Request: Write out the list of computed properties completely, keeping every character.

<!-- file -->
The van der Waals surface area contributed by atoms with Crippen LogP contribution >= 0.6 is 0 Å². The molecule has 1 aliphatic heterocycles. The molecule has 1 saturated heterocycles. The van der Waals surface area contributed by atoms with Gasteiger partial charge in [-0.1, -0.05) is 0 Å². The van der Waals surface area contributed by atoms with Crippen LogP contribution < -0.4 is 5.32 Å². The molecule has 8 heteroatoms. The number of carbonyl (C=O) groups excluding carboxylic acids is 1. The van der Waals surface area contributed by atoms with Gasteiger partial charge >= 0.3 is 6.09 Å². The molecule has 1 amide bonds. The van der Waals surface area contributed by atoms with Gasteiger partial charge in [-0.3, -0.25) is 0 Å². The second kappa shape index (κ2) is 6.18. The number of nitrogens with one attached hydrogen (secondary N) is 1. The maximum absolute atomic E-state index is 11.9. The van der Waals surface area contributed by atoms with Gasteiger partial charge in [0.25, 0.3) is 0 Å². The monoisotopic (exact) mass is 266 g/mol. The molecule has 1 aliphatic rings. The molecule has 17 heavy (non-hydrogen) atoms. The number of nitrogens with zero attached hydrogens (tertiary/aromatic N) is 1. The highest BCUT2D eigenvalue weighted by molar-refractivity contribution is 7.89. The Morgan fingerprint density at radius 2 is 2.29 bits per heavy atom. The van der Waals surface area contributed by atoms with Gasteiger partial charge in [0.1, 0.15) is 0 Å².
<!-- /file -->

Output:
The van der Waals surface area contributed by atoms with Crippen LogP contribution >= 0.6 is 0 Å². The molecule has 1 aliphatic heterocycles. The molecule has 1 saturated heterocycles. The van der Waals surface area contributed by atoms with Gasteiger partial charge in [-0.1, -0.05) is 0 Å². The van der Waals surface area contributed by atoms with Crippen LogP contribution < -0.4 is 5.32 Å². The molecule has 8 heteroatoms. The number of carbonyl (C=O) groups excluding carboxylic acids is 1. The van der Waals surface area contributed by atoms with Gasteiger partial charge >= 0.3 is 6.09 Å². The molecule has 1 amide bonds. The van der Waals surface area contributed by atoms with Gasteiger partial charge in [-0.3, -0.25) is 0 Å². The second kappa shape index (κ2) is 6.18. The number of nitrogens with one attached hydrogen (secondary N) is 1. The maximum absolute atomic E-state index is 11.9. The van der Waals surface area contributed by atoms with Gasteiger partial charge in [0.25, 0.3) is 0 Å². The monoisotopic (exact) mass is 266 g/mol. The molecule has 1 aliphatic rings. The molecule has 17 heavy (non-hydrogen) atoms. The number of nitrogens with zero attached hydrogens (tertiary/aromatic N) is 1. The highest BCUT2D eigenvalue weighted by molar-refractivity contribution is 7.89. The Morgan fingerprint density at radius 2 is 2.29 bits per heavy atom. The van der Waals surface area contributed by atoms with Gasteiger partial charge in [0.1, 0.15) is 0 Å².